How to Mix Music – Using Compressors – The Basics

25 Nov How to Mix Music – Using Compressors – The Basics

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In the mixing stage of music production, there are a variety of hardware that we can use. These hardware generally fall into either processors or effects. A processor is a hardware that takes the complete signal and manipulates it entirely, completely changing the original signal. An effect however, only takes a part of a signal, applies effects to the signal, then returns the effected signal mixed in with the non-effected signal to produce an effected sound.

In general, a compressor is a processor to regulate the dynamics of a musical performance. It’s used to create a more consistent and clear sound. And as in any hardware, there are parameters we manipulate to shape and form the sound character that we want. The parameters of a compressor are:

1. Input Gain. This parameter functions to increase the signal coming into the compressor. Because compression is used to regulate dynamics, raising the input gain knob can increase the silent parts of the signal so we can hear it more clearly without raising the loud signals too loud because of the compression that happens. Which brings us to:

2. Threshold. The threshold is the value where the compressors starts kicking in. In digital music production, the loudest signal is 0 dBFS (decibel Full Scale). So for example, if we set the threshold at -24 dBFS, any signal that is louder than that will be compressed and any signal below that will maintain its original dynamics. How much compression happens is determined by the next parameter:

3. Ratio. The ratio determines how much compression happens by using a ratio such as 2:1, 4:1, and 8:1. What the numbers mean is this: for example, a 2:1 ratio means every 2 dB of signal that’s higher than the threshold will be decreased to only be as loud as 1 dB. The same for 4:1, every 4 dB of signal higher than the threshold will be decreased to 1 dB (a stronger compression ratio). Combining threshold and ratio, if the threshold is set at -24 dBFS and a signal peaks at -16 dBFS, with a ratio of 4:1 the signal will be compressed to peak at -22 dBFS instead.

4. Attack. Attack determines how fast the compressor reacts to a signal that crosses above the threshold. Attack is usually determined in milliseconds. For example, a fast attack setting would be around 5 ms: meaning, 5 ms after a signal crosses the threshold the compressor starts to compress the signal. An example of a long attack setting would be 100 ms. The fast and long attack settings determine the character of the transients (or the very early part of an audio signal): fast attack settings mean the transients get compressed also, while long attack settings mean the transient is allowed through while the body of the signal gets compressed. Transients are usually preserved for percussive instruments, such as the early “snap” of a snare.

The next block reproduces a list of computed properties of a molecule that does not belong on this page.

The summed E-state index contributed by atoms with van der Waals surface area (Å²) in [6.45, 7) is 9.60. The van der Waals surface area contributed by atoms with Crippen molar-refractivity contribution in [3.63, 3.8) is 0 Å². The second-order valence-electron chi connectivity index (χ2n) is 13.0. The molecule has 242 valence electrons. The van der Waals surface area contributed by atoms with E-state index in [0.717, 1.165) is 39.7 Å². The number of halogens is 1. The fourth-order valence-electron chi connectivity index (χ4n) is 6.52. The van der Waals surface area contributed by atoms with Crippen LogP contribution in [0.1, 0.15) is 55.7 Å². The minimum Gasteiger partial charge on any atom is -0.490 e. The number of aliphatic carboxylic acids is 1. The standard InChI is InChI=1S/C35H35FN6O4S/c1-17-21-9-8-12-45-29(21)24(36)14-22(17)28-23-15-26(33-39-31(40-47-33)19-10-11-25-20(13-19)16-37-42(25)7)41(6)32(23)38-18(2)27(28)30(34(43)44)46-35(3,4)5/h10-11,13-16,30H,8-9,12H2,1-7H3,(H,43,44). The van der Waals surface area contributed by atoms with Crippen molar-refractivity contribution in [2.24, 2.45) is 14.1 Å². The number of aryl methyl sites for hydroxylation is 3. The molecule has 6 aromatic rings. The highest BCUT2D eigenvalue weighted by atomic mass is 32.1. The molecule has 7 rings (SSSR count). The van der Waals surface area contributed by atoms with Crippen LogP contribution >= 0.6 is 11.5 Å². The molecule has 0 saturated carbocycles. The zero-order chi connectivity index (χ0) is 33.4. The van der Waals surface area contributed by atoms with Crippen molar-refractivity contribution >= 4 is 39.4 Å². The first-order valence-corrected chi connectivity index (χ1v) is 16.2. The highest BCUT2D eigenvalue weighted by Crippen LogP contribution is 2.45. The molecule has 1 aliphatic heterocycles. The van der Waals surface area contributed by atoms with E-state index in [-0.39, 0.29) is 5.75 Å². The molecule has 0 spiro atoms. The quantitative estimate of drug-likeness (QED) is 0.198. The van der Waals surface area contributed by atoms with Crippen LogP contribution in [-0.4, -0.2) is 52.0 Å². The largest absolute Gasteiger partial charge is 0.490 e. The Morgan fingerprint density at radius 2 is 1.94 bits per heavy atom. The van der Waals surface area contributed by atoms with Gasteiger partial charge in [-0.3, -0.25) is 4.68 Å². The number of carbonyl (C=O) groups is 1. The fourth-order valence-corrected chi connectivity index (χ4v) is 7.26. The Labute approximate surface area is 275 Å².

5. Release. Release is the opposite of attack, and it determines how long the compressor maintains the gain reduction achieved after the signal returns to a level below the threshold. A short release means the gain reduction is let go immediately after the signal drops below the threshold while a long release means the gain reduction stays longer even though the signal is no longer above the threshold. For example, a longer release is usually used to maintain a sustained sound for the decay of a bass guitar.

6. Output Gain. The complement to input gain, output gain (or sometimes make up gain) is used to bring the audio signal back to it’s level in the mix after compression. Usually we want to use compression to even out the sound, but not make the sound smaller in the mix. That’s when we use the output gain to bring the level back to before compression.

Depending on the hardware or software plug-in that you use, the compressor might have more or less parameters than the four above (there are even compressors that are designed only with a single knob!). Such parameters might include high frequency or low frequency cut, a gain reduction meter, or others. Since each hardware of software has it’s own design and characters, the most important quality a sound engineer or mixing musician can have is the spirit of experiment! You never know until you hear it used in the mix.

Hopefully this article can help you to use compression better to make better mixes of your music.

To your compression excitement,

Endy

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